In light of the above, the HCC ordered ELMIN to: (1) immediately supply Mytilineos with the required quantities of bauxite for 2019 as it did with respective bauxite quantities in 2018, in order to prevent the probable systemic risk in the relevant markets; and (2) to enter into negotiations with Mytilineos for concluding a bauxite supply agreement under specific conditions. Finally, the HCC also threatened ELMIN with a fine of €8,000 per day of non-compliance to its interim decision.

ARGOS7

Another interim measures ruling was issued by the HCC against the company ARGOS in the market of distribution of print press products following a request of the Minister of Finance (currently Minister of Development and Investments).

In particular, the HCC unanimously found that the infringement of abusive exploitation of dominant position was likely on behalf of ARGOS and constituted more precisely: (1) an unreasonable refusal to sell, by unilaterally imposing the terms of its new commercial policy, without informing and negotiating with the publishing companies on the above terms in a timely manner; (2) an indirect imposition of unreasonable trading conditions in the context of the enforcement of its new commercial policy; (3) a discriminatory treatment with respect to its policy for the return of the deducted insurance contributions, considering that it treated third companies that were not related to it differently as it did not return the entire amount of the deducted contributions to them, as opposed to other related publishing companies (i.e., its shareholders); and (4) an unreasonable refusal to sell, by refusing to distribute print press products.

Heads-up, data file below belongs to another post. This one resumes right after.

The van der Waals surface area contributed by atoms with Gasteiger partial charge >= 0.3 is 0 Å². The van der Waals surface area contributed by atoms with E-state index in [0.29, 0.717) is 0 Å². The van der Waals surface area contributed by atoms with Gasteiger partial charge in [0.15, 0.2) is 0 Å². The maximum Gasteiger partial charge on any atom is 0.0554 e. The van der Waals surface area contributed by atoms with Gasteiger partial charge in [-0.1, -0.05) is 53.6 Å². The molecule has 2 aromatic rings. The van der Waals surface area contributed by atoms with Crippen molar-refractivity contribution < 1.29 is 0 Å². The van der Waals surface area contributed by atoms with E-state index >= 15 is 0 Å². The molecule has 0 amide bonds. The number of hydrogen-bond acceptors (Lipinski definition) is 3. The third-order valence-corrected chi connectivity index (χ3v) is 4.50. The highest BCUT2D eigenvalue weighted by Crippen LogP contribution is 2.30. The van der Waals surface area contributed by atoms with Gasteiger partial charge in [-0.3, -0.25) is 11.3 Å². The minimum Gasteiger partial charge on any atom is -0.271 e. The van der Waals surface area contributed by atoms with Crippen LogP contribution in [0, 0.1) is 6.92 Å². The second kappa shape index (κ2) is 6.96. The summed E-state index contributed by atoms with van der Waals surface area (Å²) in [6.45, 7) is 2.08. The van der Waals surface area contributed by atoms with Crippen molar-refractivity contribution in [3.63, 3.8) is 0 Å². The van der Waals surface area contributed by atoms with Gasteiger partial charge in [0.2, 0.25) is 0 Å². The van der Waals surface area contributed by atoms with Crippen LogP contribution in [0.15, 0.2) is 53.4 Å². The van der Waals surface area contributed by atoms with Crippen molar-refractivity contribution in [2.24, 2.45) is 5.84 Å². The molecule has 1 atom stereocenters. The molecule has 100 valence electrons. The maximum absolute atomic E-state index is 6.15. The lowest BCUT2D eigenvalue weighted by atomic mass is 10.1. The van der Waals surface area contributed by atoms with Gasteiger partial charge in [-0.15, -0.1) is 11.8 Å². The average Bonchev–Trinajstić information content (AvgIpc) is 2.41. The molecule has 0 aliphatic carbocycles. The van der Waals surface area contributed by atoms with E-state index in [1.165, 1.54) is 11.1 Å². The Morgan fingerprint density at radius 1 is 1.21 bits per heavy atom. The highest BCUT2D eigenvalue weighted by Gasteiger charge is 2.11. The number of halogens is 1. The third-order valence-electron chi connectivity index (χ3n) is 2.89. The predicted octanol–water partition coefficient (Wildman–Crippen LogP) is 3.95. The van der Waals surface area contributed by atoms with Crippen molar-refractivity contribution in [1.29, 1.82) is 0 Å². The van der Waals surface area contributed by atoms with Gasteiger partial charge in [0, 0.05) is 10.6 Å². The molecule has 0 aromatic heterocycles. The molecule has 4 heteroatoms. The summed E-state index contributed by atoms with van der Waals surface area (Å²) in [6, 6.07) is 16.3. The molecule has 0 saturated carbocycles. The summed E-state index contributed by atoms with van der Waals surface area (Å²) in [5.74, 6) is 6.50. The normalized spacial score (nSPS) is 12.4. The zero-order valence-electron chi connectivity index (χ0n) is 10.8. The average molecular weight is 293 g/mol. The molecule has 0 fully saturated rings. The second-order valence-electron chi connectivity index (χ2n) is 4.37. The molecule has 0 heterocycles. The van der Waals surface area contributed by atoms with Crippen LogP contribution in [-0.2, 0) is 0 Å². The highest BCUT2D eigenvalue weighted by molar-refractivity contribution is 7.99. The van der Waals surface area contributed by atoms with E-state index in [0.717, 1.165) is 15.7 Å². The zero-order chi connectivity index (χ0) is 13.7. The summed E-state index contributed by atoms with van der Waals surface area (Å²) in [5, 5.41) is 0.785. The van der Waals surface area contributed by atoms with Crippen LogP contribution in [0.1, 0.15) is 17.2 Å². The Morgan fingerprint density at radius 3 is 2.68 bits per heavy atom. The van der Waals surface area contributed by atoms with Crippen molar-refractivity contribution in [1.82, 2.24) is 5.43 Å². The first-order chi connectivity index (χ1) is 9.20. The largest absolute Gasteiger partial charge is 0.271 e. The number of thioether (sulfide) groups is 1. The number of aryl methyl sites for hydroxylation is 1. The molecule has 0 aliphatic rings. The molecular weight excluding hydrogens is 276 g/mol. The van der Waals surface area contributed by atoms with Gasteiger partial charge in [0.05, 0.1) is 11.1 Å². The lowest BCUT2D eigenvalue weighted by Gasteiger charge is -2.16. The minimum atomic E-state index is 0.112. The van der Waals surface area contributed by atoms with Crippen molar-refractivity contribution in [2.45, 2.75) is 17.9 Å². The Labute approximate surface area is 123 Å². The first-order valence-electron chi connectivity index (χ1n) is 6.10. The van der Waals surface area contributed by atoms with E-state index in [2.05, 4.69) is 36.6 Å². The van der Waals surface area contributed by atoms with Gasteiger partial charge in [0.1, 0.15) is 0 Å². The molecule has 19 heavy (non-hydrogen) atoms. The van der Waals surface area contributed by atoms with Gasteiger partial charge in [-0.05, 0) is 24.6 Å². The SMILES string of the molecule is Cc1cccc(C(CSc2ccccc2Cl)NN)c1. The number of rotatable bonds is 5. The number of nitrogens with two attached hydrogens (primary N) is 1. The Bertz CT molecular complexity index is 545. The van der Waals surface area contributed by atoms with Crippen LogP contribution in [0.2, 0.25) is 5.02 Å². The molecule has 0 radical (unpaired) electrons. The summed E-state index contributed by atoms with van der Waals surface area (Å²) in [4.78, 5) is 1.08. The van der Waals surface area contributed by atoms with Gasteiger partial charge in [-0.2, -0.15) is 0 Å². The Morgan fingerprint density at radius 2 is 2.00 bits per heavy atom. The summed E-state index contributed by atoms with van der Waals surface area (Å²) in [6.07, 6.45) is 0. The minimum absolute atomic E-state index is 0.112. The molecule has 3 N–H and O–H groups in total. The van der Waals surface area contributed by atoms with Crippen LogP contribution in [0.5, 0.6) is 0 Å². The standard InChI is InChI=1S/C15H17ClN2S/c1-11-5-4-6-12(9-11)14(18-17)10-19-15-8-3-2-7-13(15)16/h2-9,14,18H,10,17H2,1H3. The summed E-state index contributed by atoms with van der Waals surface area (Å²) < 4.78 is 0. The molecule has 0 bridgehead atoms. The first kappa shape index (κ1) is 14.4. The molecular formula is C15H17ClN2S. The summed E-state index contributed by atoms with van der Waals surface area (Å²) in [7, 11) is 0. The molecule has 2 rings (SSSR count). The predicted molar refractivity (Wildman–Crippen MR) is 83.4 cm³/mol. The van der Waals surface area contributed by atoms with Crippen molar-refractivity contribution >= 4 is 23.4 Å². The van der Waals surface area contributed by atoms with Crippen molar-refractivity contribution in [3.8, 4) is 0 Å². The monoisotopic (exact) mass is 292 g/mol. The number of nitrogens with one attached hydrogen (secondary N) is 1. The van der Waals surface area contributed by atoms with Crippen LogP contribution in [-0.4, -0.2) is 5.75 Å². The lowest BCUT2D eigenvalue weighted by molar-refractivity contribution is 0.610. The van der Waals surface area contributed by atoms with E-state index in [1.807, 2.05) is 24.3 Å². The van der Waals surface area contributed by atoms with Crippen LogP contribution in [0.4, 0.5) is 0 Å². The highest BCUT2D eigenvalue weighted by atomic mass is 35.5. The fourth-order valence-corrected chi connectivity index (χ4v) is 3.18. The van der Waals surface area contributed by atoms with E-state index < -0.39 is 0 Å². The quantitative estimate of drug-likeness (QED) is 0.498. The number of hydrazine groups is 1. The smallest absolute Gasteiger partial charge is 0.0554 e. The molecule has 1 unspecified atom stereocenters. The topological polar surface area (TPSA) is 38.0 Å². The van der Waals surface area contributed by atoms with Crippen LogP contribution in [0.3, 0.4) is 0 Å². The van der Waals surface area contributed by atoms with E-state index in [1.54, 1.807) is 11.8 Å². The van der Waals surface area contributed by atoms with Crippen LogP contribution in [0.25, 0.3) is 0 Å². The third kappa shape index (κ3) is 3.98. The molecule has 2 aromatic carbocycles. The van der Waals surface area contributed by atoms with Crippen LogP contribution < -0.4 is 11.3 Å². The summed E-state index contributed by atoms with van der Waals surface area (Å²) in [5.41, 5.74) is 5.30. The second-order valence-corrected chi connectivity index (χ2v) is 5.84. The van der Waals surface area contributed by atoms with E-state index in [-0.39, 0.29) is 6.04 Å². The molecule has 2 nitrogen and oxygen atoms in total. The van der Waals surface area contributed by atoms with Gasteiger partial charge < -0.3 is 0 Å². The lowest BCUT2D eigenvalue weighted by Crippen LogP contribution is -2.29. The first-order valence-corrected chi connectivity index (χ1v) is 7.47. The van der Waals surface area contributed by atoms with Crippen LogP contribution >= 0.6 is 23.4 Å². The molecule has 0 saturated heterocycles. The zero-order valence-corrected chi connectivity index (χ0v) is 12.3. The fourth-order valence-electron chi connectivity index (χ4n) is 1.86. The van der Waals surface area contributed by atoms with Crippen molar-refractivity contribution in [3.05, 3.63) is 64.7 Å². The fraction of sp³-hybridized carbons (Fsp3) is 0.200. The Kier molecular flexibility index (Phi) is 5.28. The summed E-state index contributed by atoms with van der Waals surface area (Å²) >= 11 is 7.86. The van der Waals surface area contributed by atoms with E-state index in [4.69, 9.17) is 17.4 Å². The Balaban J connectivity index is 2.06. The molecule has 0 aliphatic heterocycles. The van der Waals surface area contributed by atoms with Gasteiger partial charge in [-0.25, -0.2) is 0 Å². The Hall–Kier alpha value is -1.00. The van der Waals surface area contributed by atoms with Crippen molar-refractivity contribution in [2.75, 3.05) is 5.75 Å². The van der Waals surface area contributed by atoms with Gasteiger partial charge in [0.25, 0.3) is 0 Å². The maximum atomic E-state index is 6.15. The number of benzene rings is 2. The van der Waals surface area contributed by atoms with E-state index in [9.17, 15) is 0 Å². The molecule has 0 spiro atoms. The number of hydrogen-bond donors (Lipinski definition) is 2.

Against that background, the HCC ordered ARGOS to: (1) revoke its new commercial policy for all publishing companies; (2) cease its unreasonable refusal to distribute the print press products to the publishing companies; (3) return the entire amount of the insurance contributions to all publishing companies; and (4) enter into negotiations with all publishing companies to form a new commercial/pricing policy. The HCC also threatened ARGOS with a fine of €5,000 for each day of non-compliance with its interim measures decision.